International schools


PUBLISHED : Sunday, 30 October, 2011, 12:00am
UPDATED : Sunday, 30 October, 2011, 12:00am


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I write in response to the column, Class Action, in the Family Post on October 9, where an international school teacher replies to an inquiry about the challenges of IB [International Baccalaureate]. He observes that 'universities and employers place high value on the concepts at the core of IB'.

One would like to think so, but as a parent who closely monitored first a son who did A-levels and then his younger brother who did IB, I have come to the conclusion that there is a lot of wishful thinking behind these statements.

I became drawn to the question of how far IB is valued by universities after encountering widespread ignorance about IB at the British universities my son and I contacted before he embarked on his IB course. I cannot speak for American and Australian universities, but those in Britain, for reasons that are not easy to understand, seem unwilling to credit IB properly.

Having witnessed both systems at work, I would emphasise that in breadth, depth, intellectual rigour and workload, IB is far more demanding. How much more demanding depends on IB subject choice, and one of the flaws of IB is that some subjects are more demanding than others. In general, however, IB is so far beyond A-levels that comparisons seem inappropriate and even absurd.

Take maths, for example. My elder son, a gifted linguist, is not especially good at maths, nor did he work very hard. Homework was a rarity. He got a grade A in maths A-level. My younger son is very good at maths. It's his favourite subject. He got 99 per cent in his GCSE, which he took a year early. Compared with his brother, he worked very hard, often into the early hours. He got a grade five in higher IB.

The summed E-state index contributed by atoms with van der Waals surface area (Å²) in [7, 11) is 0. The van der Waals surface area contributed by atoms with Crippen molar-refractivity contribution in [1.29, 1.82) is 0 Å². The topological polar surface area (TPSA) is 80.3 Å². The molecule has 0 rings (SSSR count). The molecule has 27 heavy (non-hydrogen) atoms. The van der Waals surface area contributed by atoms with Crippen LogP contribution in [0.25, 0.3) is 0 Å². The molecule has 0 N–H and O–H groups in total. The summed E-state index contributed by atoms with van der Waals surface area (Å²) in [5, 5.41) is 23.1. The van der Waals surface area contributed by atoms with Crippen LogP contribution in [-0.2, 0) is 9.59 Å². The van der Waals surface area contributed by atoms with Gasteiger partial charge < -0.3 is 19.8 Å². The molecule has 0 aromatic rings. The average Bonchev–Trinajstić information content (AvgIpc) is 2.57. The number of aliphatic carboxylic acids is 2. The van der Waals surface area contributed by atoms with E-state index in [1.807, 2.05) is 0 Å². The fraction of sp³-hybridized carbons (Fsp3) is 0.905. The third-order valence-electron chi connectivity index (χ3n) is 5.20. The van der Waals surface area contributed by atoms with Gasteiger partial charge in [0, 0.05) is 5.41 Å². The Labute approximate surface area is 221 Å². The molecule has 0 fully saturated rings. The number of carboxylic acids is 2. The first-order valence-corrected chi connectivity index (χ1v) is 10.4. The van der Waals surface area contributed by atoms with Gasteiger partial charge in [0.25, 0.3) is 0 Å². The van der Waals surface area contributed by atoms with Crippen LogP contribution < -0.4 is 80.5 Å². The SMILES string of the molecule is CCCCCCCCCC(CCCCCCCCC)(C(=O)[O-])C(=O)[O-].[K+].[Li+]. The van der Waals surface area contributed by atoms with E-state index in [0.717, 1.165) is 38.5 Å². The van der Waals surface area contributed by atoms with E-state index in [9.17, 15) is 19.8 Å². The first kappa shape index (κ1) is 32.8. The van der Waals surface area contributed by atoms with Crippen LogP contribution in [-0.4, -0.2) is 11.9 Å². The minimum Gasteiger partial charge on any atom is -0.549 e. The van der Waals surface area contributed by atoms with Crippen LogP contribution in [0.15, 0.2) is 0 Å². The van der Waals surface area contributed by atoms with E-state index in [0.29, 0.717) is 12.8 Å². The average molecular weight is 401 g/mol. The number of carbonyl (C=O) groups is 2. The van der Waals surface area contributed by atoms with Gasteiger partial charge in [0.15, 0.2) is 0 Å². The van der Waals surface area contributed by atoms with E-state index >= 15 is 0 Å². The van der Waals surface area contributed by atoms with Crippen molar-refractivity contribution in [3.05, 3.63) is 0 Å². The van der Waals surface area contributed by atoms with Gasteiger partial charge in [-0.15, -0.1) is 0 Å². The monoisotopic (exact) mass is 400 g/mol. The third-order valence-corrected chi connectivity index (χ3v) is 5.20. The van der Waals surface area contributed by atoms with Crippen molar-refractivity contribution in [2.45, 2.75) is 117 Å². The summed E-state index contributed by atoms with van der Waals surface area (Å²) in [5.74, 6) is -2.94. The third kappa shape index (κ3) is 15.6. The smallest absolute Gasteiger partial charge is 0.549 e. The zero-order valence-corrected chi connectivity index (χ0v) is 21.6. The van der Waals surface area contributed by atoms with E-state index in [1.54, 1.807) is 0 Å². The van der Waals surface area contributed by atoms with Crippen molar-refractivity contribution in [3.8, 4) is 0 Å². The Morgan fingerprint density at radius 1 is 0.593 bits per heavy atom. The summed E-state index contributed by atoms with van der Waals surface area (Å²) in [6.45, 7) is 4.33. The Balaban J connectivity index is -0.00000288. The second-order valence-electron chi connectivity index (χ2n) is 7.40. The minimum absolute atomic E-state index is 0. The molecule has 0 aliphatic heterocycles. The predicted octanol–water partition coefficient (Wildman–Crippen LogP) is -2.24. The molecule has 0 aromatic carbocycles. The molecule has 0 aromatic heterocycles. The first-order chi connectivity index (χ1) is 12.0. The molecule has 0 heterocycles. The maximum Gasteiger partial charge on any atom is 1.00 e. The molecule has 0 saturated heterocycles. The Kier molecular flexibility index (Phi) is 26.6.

Based on my experience of the above, which was quite intense at times, I would suggest that scraping an A in maths A-level probably compares to a five in standard maths IB. British universities, however, routinely indicate that an A grade in A-level maths is 'equivalent to' a six in higher IB maths. Am I alone in finding this absurd? Other absurdities on British university websites include the notion that three As at A-level is 'equivalent to' 37 or 38 IB points and that A-level physics is 'equivalent to' higher IB physics. It hardly implies that IB is valued.

There are tiny signs of progress from some British universities. An admissions tutor from a leading London university college confided last year that his maths department colleagues were 'taken aback' to discover how much harder higher IB maths was than further maths A-level, and that some adjustments might therefore be made. This is a start, but one may wonder why the discovery was not made earlier.

Another tiny step forward can be found at Bath, where the A-level requirement for mechanical engineering, AAA*, is cited as comparable to 36 IB points.This would seem to be because a certain admissions tutor bothered to look more closely at IB and was impressed by its challenges. Not only other departments in the same university, but other degree subjects within the same faculty, continue to subscribe to less enlightened comparisons.

In combining rigour with range IB offers an outstanding, all-round education. The sad fact is, however, that British universities, by and large, do not adequately understand or value IB, even if they pay lip service to the contrary. IB students wishing to apply to British universities need to be aware of what they are up against. This is the reality that needs to be addressed, and not glossed over. In particular, leaders in IB education need to be far more assertive and effective in communicating to British universities what IB is all about.

Jonathan Douglas